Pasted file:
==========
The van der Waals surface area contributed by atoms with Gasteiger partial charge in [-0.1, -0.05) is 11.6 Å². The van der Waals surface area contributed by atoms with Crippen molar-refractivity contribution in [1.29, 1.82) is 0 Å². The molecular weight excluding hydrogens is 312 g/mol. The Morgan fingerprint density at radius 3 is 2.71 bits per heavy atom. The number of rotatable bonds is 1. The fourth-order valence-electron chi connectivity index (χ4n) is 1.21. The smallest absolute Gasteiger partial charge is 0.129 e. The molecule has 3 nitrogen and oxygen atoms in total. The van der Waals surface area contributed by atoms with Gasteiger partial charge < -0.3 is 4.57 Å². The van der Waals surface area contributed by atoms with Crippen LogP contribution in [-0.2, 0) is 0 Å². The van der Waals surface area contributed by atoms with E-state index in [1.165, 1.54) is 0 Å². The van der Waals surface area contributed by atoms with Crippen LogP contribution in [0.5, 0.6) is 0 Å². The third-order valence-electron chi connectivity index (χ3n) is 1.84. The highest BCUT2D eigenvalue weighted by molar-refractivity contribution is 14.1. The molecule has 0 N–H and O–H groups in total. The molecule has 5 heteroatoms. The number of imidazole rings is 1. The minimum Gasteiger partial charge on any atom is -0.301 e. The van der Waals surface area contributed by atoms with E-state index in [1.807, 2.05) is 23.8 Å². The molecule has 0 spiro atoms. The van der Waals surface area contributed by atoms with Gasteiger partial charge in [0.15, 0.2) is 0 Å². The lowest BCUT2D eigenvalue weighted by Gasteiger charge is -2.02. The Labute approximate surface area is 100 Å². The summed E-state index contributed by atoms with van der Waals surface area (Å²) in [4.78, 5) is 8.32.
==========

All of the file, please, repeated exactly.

The van der Waals surface area contributed by atoms with Gasteiger partial charge in [-0.1, -0.05) is 11.6 Å². The van der Waals surface area contributed by atoms with Crippen molar-refractivity contribution in [1.29, 1.82) is 0 Å². The molecular weight excluding hydrogens is 312 g/mol. The Morgan fingerprint density at radius 3 is 2.71 bits per heavy atom. The number of rotatable bonds is 1. The fourth-order valence-electron chi connectivity index (χ4n) is 1.21. The smallest absolute Gasteiger partial charge is 0.129 e. The molecule has 3 nitrogen and oxygen atoms in total. The van der Waals surface area contributed by atoms with Gasteiger partial charge < -0.3 is 4.57 Å². The van der Waals surface area contributed by atoms with Crippen LogP contribution in [-0.2, 0) is 0 Å². The van der Waals surface area contributed by atoms with E-state index in [1.165, 1.54) is 0 Å². The van der Waals surface area contributed by atoms with Crippen LogP contribution in [0.5, 0.6) is 0 Å². The third-order valence-electron chi connectivity index (χ3n) is 1.84. The highest BCUT2D eigenvalue weighted by molar-refractivity contribution is 14.1. The molecule has 0 N–H and O–H groups in total. The molecule has 5 heteroatoms. The number of imidazole rings is 1. The minimum Gasteiger partial charge on any atom is -0.301 e. The van der Waals surface area contributed by atoms with E-state index in [1.807, 2.05) is 23.8 Å². The molecule has 0 spiro atoms. The van der Waals surface area contributed by atoms with Gasteiger partial charge in [0.15, 0.2) is 0 Å². The lowest BCUT2D eigenvalue weighted by Gasteiger charge is -2.02. The Labute approximate surface area is 100 Å². The summed E-state index contributed by atoms with van der Waals surface area (Å²) in [4.78, 5) is 8.32.